Article Text

PDF
Short communication
A longitudinal study of respiratory infections in British National Hunt racehorses
  1. J. M. Cardwell, MA, VetMB, PhD, PGDip(VetEd), FHEA, MRCVS1,
  2. K. C. Smith, BVM&S, PhD, FHEA, FRCPath, MRCVS2,
  3. J. L. N. Wood, BSc, BVetMed, MSc, PhD, MA, MRCVS3 and
  4. J. R. Newton, BVSc, MSc, PhD, FRCVS4
  1. 1Department of Production and Population Health,
  2. 2Department of Pathology and Pathogen Biology, Royal Veterinary College, Hawkshead Lane, North Mymms,
    Hatfield AL9 7TA, UK
  3. 3University of Cambridge
    Department of Veterinary Medicine Madingley Road, Cambridge,
    CB3 0ES, UK
  4. 4Epidemiology Unit, Animal Health Trust, Lanwades Park, Kentford CB8 7UU, UK
  1. E-mail for correspondence: jcardwell{at}rvc.ac.uk

Statistics from Altmetric.com

Lower airway inflammation is a much investigated multifactorial problem in racehorses in training (Burrell 1985, Wood and others 1993, Burrell and others 1994, Burrell and others 1996, Chapman and others 2000, Holcombe and others 2001, Christley and others 2001a, b, Holcombe and others 2006, Wood and others 2005a, b). Studies in young (yearling to four-year-old) racehorses indicate that bacterial infections are more common and aetiologically more important than viral infections (Burrell and others 1996, Christley and ­others 2001a, Wood and others 2005a). Bacterial species consistently associated with disease are Streptococcus zooepidemicus (Streptococcus equi subspecies zooepidemicus), Actinobacillus/Pasteurella species, Streptococcus pneumoniae and Mycoplasma equirhinis (Burrell and others 1996, Wood and others 1993, Chapman and others 2000, Christley and others 2001a, b, Wood and others 2005a). Disease likelihood increases with increasing counts (cfu/ml) of these species. Other commonly isolated species such as non-haemolytic streptococci (NHS) and coagulase-negative staphylococci are not associated with disease (Wood and others 1993, Burrell and others 1996, Christley and others 2001a). Both disease and infection rates decrease with age, consistent with the development of immunity (Wood and others 2005a, b). Reduced disease rates with increasing time in training, adjusted for age, are reported (Christley and others 2001b, Newton and others 2003). Lower disease prevalence in four-year-olds in training for several years compared with those new to training (Chapman and others 2000) suggests that immunity develops with increasing time exposed to the training environment, rather than simply with age. The structure of the British National Hunt (NH) racehorse population allows further examination of …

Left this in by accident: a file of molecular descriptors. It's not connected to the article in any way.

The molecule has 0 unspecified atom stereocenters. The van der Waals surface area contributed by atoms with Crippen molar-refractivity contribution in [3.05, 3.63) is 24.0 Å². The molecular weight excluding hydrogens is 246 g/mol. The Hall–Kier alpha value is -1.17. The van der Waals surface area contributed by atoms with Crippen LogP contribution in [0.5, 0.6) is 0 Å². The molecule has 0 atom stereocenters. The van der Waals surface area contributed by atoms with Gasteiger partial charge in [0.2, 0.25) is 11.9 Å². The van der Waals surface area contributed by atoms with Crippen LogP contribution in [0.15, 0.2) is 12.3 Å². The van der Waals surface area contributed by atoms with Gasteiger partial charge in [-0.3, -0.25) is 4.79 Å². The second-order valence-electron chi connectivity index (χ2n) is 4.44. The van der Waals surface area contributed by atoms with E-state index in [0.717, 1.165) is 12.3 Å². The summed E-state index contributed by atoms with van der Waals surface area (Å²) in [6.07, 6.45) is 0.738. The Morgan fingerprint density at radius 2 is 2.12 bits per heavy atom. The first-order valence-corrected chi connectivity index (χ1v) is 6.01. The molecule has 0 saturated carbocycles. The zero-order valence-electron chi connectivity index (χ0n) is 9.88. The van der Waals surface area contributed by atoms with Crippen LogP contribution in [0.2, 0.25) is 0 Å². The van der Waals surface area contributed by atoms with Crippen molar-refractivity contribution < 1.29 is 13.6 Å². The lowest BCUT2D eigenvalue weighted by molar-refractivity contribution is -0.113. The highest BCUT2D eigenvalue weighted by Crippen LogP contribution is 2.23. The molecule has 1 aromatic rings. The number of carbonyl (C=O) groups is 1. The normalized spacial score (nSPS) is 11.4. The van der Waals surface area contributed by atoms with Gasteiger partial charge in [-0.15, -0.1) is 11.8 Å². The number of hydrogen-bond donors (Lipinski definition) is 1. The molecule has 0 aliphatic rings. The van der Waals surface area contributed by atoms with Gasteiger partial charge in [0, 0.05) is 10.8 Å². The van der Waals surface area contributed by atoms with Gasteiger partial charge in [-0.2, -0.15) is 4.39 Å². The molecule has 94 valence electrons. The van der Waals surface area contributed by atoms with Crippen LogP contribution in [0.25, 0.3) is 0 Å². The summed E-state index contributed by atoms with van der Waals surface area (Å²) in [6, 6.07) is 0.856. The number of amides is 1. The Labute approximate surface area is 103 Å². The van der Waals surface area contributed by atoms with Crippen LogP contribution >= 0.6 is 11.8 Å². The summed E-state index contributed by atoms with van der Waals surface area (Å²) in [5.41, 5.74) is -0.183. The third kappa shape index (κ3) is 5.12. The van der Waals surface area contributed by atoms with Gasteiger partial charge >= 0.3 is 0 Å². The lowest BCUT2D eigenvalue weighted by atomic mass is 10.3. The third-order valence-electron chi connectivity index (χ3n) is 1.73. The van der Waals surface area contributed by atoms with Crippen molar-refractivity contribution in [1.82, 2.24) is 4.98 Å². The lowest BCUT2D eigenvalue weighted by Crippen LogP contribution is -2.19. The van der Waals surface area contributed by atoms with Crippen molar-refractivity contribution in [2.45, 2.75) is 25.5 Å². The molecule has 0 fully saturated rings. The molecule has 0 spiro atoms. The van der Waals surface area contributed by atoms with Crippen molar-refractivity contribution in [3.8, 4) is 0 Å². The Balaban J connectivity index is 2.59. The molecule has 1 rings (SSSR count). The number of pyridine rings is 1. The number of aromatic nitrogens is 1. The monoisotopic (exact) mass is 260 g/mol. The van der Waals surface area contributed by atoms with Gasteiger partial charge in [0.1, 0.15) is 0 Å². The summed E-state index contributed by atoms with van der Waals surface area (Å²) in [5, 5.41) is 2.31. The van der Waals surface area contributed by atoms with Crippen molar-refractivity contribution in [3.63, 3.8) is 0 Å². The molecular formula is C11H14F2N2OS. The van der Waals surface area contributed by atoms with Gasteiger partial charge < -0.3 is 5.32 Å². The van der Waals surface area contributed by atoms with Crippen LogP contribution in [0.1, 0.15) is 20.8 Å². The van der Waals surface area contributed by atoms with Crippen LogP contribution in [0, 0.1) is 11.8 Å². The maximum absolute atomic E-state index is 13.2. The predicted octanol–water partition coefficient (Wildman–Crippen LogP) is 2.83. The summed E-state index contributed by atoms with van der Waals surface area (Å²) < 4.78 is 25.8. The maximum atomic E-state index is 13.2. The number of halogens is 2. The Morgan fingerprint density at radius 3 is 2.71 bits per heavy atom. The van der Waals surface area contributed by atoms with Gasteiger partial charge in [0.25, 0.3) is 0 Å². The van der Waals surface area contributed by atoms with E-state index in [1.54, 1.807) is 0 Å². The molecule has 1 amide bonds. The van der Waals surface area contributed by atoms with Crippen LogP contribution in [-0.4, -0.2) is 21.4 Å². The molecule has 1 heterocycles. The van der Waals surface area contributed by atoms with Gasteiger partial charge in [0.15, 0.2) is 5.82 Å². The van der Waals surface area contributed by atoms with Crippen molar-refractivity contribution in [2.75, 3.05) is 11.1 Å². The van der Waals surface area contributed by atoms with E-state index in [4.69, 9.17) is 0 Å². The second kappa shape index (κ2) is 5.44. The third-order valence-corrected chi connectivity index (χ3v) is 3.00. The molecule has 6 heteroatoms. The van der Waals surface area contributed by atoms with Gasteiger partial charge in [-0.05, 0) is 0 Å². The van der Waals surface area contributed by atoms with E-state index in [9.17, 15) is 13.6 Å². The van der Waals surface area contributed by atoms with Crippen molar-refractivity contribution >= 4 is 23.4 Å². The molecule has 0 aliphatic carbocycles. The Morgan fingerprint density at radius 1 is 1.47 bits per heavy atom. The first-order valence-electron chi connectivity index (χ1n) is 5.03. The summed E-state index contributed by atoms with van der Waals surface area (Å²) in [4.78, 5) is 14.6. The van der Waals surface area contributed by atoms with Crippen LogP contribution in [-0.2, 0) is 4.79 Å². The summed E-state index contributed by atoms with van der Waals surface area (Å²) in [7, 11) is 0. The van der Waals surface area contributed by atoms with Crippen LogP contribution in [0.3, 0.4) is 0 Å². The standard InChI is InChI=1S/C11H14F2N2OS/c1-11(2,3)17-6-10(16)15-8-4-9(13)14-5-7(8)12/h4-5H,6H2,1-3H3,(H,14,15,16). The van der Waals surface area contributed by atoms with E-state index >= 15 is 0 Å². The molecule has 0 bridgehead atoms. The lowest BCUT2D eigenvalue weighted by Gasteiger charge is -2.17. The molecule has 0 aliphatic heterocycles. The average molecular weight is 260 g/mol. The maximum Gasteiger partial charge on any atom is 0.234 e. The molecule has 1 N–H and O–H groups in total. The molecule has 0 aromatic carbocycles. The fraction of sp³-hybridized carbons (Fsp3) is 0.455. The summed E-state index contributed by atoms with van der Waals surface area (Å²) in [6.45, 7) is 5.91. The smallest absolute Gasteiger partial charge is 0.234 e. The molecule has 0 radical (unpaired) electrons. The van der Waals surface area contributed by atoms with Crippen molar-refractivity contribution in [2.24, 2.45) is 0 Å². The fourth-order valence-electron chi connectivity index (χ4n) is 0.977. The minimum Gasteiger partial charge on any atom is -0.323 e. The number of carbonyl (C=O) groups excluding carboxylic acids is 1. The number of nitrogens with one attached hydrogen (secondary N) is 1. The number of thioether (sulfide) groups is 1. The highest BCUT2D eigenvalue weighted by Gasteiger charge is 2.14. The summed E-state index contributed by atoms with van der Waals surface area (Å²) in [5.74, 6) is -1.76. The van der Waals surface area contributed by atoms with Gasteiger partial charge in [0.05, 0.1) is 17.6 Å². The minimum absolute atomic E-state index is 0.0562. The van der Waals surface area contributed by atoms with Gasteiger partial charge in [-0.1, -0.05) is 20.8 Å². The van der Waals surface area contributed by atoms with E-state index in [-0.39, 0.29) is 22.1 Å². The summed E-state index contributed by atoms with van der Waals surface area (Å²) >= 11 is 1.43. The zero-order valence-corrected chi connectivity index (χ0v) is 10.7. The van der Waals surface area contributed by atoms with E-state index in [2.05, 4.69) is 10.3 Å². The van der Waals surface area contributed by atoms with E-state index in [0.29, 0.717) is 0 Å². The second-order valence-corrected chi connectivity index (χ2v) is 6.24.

View Full Text

Request permissions

If you wish to reuse any or all of this article please use the link below which will take you to the Copyright Clearance Center’s RightsLink service. You will be able to get a quick price and instant permission to reuse the content in many different ways.